Dion's random ramblings

Saturday, November 19, 2005

Tillich, Anselm or God forbid, Karl Barth! Have you ever wondered!?

A good friend of mine, Wessel, sent me a link to the following fun website. It is a quick quiz that tells you what Theologian your own theology most resembles. He is one of the best theologians I know. His score was pretty accurate. Follow this link to do the quiz. I would love to hear some results, so if you do the quiz send me an email and let me know!


Here are my results (Good Lord, Charles Finney and Jonathan Edwards!):

You scored as Paul Tillich.

Paul Tillich sought to express Christian truth in an existentialist way. Our primary problem is alienation from the ground of our being, so that our life is meaningless. Great for psychotherapy, but no longer very influential.

Paul Tillich 80%
Jurgen Moltmann 73%
Anselm 73%
Friedrich Schleiermacher 67%
Augustine 60%
John Calvin 53%
Charles Finney 40%
Martin Luther 33%
Jonathan Edwards 27%
Karl Barth 20%

Saturday, November 12, 2005

See, I told you I was sick...

The comedian Spike Milligan is rumoured to have the following inscription on his tombstone, "See, I told I was sick..."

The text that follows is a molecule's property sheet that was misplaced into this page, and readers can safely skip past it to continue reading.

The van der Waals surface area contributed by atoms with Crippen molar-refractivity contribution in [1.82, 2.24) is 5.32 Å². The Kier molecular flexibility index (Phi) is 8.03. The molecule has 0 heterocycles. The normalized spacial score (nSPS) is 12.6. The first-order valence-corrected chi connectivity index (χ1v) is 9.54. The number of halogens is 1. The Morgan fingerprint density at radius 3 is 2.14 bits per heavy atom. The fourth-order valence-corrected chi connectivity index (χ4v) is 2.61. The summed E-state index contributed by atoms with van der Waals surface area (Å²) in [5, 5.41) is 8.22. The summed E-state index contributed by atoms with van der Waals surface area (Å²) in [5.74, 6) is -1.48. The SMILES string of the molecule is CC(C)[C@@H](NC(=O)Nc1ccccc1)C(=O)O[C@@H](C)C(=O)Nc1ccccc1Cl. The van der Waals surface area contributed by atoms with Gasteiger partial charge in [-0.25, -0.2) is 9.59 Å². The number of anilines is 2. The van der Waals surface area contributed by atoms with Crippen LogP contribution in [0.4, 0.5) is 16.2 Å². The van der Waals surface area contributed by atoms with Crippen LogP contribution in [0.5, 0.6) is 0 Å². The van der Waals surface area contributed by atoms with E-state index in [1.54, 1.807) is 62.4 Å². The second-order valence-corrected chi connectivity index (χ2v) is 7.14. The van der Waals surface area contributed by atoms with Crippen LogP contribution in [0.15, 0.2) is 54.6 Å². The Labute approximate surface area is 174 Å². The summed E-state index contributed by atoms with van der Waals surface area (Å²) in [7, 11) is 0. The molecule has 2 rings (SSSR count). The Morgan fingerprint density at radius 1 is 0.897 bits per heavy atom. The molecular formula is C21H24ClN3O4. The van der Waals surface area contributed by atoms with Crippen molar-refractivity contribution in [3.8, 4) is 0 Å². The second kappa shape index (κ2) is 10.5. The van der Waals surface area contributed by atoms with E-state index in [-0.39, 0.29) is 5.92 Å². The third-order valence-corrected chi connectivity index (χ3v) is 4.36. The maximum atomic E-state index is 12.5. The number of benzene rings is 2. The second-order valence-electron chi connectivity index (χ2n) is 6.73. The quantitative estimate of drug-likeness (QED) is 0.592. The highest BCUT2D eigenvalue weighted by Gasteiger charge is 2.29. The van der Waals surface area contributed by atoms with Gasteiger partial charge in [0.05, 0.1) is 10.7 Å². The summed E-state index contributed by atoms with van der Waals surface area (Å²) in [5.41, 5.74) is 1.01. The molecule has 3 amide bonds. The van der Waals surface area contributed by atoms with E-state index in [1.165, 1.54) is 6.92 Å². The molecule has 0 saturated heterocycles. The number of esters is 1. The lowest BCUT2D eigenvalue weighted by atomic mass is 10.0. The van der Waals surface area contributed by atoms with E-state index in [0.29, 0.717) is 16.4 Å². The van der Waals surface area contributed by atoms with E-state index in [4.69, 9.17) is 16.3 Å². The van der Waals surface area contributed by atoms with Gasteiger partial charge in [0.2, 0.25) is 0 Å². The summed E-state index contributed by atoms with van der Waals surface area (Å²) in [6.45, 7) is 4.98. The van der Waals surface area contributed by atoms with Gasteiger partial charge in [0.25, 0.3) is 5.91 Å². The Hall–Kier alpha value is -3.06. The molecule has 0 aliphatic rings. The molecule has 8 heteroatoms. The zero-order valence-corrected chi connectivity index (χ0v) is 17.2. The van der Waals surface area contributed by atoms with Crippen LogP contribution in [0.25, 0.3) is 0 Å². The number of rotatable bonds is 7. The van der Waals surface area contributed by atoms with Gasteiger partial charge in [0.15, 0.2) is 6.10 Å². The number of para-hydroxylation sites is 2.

Since reading the blog of a friend in ministry earlier this week I have been thinking about, and praying for, ministers who are under extreme pressure, even facing burnout. I have felt this way in the past. Praise God I am not there now.

Being in ministry can be complex, since one's 'work' is so closely linked to one's faith. One of the common feelings among ministers is that one's work is never done. Long before I was born, and long after I die, there will be people with needs, struggles, and concerns. God's love for people, and longing to be in relationship with people, is always the same. So, there is never a time when one could sign off on ministry, believing that the 'work' is complete.

For those in Churches, please watch for the signs of burnout and exhaustion in the persons who are called to serve you. Love them, listen to their cries for help and assistance, help where you can, and of course pray for them.

Friday, November 11, 2005

Sticks and stones....

The internet is an amazing place! It is truly a postmodern marvel! On the net people think and let think (well at least there is not very much that can be done if someone feels differently to you!)

I have been having some problems accessing my blogger account using the NetFront web browser on my Palm OS Clie. So, I decided to download Eudora Internet Suite 2.1. Imagine my surprise when I saw these words printed at the bottom of the download page:

"You are prohibited from downloading the installers on this page if you are located in Afghanistan, Cuba, Iran, Iraq, Libya, North Korea, Sudan, or Syria." (http://www.eudora.com/products/unsupported/internetsuite/download/ accessed 9 November 2005, 14h20).